Couch Seeks 60-Day Halt on Honoapi’ilani Seawall ConstructionSeptember 19, 2016, 7:52 AM HST · Updated September 19, 7:59 AM 0 Comments
Maui County Councilmember Don Couch is requesting an immediate 60-day moratorium on the construction of a seawall along the Honoapi’ilani Highway at Olowalu.
He was among those who wrote to the governor expressing their concerns on Friday. In his letter to the Governor, Couch said he wanted a moratorium on the seawall construction, so that “an easier, more effective and less invasive alternative can be presented.”
The complete text of Couch’s letter to the governor is posted below:
This letter serves as an official request that you direct the State Department of Transportation to immediately cease placing boulders along the Honoapi’ilani Highway shoreline about four miles south of Lahaina and about one-half mile north of Olowalu on Maui for a period of 60 days.
The work is being done under an emergency appropriation that was declared by Governor Abercrombie four years ago in an effort to stop erosion of the highway which is the most critical and main connector between West Maui and the rest of the island.
Speaking with engineers in my role as a Maui County Council Member, and also as the Chair of the Maui County Council Planning Committee, and after the committee’s investigation regarding the efficacy of seawalls and their environmental impact on ocean currents and beach erosion (and in this case this critical road), it is my belief that it is imperative a halt to the ongoing work be issued so that what I believe to be an easier, more effective and less invasive alternative can be presented.
There is an unused cane haul road mauka of the highway that could, without incurring costs in excess of those already appropriated, be used to solve the problem on the designated one-eighth to one quarter-of-a-mile stretch of highway. This former plantation road has been used many times over the years to divert traffic due to washouts, fires and/or accidents. What I am proposing is that the cane haul road becomes the northbound (Lahaina bound) traffic lane.
That way southbound traffic can use what had been the northbound lane and what had been the southbound lane can be designated a natural buffer zone ensuring a wide protective distance between the ocean and the highway. This buffer will likely last for a number of years during which we, as a group (state officials, county officials and community members) can move forward with the re-alignment of Honoapi’ilani Highway from the Pali tunnel to the proposed terminus of the Lahaina bypass which happens to be less than a mile from this section of the road in question.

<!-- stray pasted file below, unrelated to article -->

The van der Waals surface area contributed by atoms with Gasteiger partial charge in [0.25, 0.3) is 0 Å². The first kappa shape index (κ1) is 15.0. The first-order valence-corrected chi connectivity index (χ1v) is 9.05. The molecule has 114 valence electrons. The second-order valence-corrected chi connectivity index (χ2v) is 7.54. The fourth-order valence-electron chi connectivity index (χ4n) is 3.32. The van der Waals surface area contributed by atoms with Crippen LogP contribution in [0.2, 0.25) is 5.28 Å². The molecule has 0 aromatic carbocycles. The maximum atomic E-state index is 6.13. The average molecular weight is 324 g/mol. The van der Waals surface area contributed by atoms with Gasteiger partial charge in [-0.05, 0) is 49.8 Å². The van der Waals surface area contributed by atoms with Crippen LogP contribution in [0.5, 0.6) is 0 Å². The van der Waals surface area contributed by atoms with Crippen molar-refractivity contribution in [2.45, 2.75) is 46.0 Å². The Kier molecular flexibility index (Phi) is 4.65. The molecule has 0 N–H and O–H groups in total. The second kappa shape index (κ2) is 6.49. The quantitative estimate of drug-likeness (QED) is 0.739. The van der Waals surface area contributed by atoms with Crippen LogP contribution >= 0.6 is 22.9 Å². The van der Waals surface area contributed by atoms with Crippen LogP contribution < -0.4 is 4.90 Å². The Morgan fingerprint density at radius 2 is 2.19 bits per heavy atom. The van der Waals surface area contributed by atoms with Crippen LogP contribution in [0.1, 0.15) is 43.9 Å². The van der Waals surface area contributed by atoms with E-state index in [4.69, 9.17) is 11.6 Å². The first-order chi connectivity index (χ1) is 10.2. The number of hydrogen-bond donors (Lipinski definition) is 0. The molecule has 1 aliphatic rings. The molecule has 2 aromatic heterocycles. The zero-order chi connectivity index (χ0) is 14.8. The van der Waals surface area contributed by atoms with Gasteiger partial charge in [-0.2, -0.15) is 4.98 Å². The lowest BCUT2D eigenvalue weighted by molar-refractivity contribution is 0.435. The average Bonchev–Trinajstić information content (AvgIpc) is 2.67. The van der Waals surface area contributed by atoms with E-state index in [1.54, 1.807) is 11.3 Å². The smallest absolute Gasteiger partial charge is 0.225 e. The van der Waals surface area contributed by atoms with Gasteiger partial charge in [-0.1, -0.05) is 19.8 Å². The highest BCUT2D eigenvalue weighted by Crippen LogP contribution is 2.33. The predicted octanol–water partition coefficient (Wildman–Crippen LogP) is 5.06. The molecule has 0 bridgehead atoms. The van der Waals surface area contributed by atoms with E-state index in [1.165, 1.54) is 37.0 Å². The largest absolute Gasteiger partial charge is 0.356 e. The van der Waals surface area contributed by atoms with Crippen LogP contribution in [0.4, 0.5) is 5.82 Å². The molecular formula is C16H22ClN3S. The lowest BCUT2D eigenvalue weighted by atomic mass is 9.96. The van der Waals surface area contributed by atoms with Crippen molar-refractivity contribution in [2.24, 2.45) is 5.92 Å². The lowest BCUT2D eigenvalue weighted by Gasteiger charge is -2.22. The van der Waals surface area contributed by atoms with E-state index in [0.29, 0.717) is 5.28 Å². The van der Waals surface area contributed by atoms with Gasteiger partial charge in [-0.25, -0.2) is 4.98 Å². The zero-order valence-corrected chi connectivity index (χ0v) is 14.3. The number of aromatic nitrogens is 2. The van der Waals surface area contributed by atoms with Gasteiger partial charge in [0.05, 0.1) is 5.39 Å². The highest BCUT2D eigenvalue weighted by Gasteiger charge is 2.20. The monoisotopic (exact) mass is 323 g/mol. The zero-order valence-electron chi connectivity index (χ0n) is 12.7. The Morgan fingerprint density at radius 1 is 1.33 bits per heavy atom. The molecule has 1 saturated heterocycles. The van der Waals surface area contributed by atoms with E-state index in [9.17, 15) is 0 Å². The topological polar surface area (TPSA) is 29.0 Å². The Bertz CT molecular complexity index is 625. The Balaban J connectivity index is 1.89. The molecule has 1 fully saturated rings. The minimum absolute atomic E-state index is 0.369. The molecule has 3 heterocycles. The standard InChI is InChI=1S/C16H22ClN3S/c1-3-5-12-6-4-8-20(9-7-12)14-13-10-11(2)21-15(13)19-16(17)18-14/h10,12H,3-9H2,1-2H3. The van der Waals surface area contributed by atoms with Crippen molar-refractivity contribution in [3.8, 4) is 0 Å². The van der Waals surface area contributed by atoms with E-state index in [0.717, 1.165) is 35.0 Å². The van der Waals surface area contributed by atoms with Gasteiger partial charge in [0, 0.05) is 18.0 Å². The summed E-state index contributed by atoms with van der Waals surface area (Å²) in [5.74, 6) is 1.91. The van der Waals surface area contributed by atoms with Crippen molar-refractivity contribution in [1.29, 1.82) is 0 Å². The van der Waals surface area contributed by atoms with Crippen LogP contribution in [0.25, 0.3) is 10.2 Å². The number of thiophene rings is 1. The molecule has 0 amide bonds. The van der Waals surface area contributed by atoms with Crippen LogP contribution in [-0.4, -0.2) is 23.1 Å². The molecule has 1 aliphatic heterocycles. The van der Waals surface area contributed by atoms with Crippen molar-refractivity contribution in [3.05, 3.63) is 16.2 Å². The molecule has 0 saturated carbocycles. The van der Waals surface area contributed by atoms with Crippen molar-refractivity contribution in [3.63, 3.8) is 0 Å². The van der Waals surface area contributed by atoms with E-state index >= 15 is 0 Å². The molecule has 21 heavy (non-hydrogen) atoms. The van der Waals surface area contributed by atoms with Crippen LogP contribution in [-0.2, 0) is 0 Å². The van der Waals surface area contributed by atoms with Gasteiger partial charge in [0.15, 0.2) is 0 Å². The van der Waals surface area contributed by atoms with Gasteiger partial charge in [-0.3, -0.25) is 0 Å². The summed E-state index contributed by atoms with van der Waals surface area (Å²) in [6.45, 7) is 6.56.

The ongoing emergency boulder-fix has taken four years to get underway. I contend that waiting another 60 days during which a more viable and environmentally sound solution can be presented is reasonable and prudent. It is my understanding that the concern by the SDOT is that the process to move the lanes would take too long due to environmental studies. Let us not allow the process to get in the way of doing what’s right environmentally.
As it now stands, if a big storm took out the highway in the area where the work is being done, the cane road would become the alternate route in any case. In other words it would become exactly what I’m suggesting. If we can show within 60 days an easier, more environmentally sensitive and more permanent solution to that compromised section of highway, then it behooves us to do so. I’m requesting a 60-day moratorium on the ongoing work in order to prove the merits of this alternate routing.
I am also requesting that there be more discussion regarding the other proposed emergency fixes planned in the near future. Those fixes will be detrimental to the whole Pali to Puamana coastline which is one of the main attractions to our visitors and, more importantly, home to a significant reef system that has been shown to be crucial to Maui’s entire reef system and beyond. This discussion needs to be taking place now while there is still time to do the right thing. Let’s break the bureaucratic mold and use common sense to come up with innovative and mutually beneficial solutions.